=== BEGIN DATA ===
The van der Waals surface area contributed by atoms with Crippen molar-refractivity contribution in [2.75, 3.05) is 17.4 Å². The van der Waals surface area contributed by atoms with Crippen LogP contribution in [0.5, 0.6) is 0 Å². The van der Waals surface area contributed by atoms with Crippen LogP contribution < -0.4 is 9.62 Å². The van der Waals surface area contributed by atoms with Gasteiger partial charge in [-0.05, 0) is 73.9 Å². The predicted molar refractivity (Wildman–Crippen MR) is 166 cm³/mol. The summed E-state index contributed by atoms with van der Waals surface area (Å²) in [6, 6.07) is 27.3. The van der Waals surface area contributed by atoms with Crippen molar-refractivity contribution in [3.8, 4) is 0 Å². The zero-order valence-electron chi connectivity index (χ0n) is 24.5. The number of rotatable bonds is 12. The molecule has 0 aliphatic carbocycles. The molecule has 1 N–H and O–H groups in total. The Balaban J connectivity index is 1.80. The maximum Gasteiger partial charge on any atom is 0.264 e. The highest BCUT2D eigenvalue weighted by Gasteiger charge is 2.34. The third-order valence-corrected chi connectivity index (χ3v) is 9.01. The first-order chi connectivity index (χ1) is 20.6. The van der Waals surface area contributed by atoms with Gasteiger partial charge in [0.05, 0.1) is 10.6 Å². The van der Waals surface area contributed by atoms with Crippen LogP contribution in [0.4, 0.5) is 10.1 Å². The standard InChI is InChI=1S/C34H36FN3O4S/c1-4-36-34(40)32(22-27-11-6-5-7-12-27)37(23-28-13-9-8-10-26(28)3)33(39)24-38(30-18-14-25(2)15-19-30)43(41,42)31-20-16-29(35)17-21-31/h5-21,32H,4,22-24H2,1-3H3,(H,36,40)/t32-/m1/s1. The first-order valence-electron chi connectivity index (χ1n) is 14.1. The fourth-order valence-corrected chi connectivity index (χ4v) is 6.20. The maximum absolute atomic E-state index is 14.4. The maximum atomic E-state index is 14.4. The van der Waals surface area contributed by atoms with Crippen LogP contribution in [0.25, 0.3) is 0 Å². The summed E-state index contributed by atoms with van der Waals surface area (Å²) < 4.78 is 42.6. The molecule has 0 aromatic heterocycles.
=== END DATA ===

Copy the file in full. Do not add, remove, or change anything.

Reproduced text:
The van der Waals surface area contributed by atoms with Crippen molar-refractivity contribution in [2.75, 3.05) is 17.4 Å². The van der Waals surface area contributed by atoms with Crippen LogP contribution in [0.5, 0.6) is 0 Å². The van der Waals surface area contributed by atoms with Crippen LogP contribution < -0.4 is 9.62 Å². The van der Waals surface area contributed by atoms with Gasteiger partial charge in [-0.05, 0) is 73.9 Å². The predicted molar refractivity (Wildman–Crippen MR) is 166 cm³/mol. The summed E-state index contributed by atoms with van der Waals surface area (Å²) in [6, 6.07) is 27.3. The van der Waals surface area contributed by atoms with Crippen molar-refractivity contribution in [3.8, 4) is 0 Å². The zero-order valence-electron chi connectivity index (χ0n) is 24.5. The number of rotatable bonds is 12. The molecule has 0 aliphatic carbocycles. The molecule has 1 N–H and O–H groups in total. The Balaban J connectivity index is 1.80. The maximum Gasteiger partial charge on any atom is 0.264 e. The highest BCUT2D eigenvalue weighted by Gasteiger charge is 2.34. The third-order valence-corrected chi connectivity index (χ3v) is 9.01. The first-order chi connectivity index (χ1) is 20.6. The van der Waals surface area contributed by atoms with Gasteiger partial charge in [0.05, 0.1) is 10.6 Å². The van der Waals surface area contributed by atoms with Crippen LogP contribution in [0.4, 0.5) is 10.1 Å². The standard InChI is InChI=1S/C34H36FN3O4S/c1-4-36-34(40)32(22-27-11-6-5-7-12-27)37(23-28-13-9-8-10-26(28)3)33(39)24-38(30-18-14-25(2)15-19-30)43(41,42)31-20-16-29(35)17-21-31/h5-21,32H,4,22-24H2,1-3H3,(H,36,40)/t32-/m1/s1. The first-order valence-electron chi connectivity index (χ1n) is 14.1. The fourth-order valence-corrected chi connectivity index (χ4v) is 6.20. The maximum absolute atomic E-state index is 14.4. The maximum atomic E-state index is 14.4. The van der Waals surface area contributed by atoms with Crippen LogP contribution in [0.25, 0.3) is 0 Å². The summed E-state index contributed by atoms with van der Waals surface area (Å²) < 4.78 is 42.6. The molecule has 0 aromatic heterocycles.